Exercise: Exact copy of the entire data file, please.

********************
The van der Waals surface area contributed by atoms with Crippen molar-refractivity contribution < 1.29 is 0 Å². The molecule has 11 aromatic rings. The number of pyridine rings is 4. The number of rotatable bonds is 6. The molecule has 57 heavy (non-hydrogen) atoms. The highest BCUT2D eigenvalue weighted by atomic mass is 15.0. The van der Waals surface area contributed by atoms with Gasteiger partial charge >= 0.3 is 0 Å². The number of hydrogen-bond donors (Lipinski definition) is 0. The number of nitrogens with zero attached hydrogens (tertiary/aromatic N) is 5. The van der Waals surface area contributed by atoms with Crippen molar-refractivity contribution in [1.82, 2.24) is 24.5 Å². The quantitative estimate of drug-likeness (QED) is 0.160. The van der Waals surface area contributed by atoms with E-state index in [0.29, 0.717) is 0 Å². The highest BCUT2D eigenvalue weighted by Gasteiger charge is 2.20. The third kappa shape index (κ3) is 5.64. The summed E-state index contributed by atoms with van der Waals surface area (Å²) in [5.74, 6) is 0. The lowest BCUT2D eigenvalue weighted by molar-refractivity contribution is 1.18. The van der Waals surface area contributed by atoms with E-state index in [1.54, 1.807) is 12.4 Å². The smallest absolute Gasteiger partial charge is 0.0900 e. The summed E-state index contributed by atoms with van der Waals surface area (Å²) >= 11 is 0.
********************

The van der Waals surface area contributed by atoms with Crippen molar-refractivity contribution < 1.29 is 0 Å². The molecule has 11 aromatic rings. The number of pyridine rings is 4. The number of rotatable bonds is 6. The molecule has 57 heavy (non-hydrogen) atoms. The highest BCUT2D eigenvalue weighted by atomic mass is 15.0. The van der Waals surface area contributed by atoms with Gasteiger partial charge >= 0.3 is 0 Å². The number of hydrogen-bond donors (Lipinski definition) is 0. The number of nitrogens with zero attached hydrogens (tertiary/aromatic N) is 5. The van der Waals surface area contributed by atoms with Crippen molar-refractivity contribution in [1.82, 2.24) is 24.5 Å². The quantitative estimate of drug-likeness (QED) is 0.160. The van der Waals surface area contributed by atoms with E-state index in [0.29, 0.717) is 0 Å². The highest BCUT2D eigenvalue weighted by Gasteiger charge is 2.20. The third kappa shape index (κ3) is 5.64. The summed E-state index contributed by atoms with van der Waals surface area (Å²) in [5.74, 6) is 0. The lowest BCUT2D eigenvalue weighted by molar-refractivity contribution is 1.18. The van der Waals surface area contributed by atoms with E-state index in [1.54, 1.807) is 12.4 Å². The smallest absolute Gasteiger partial charge is 0.0900 e. The summed E-state index contributed by atoms with van der Waals surface area (Å²) >= 11 is 0.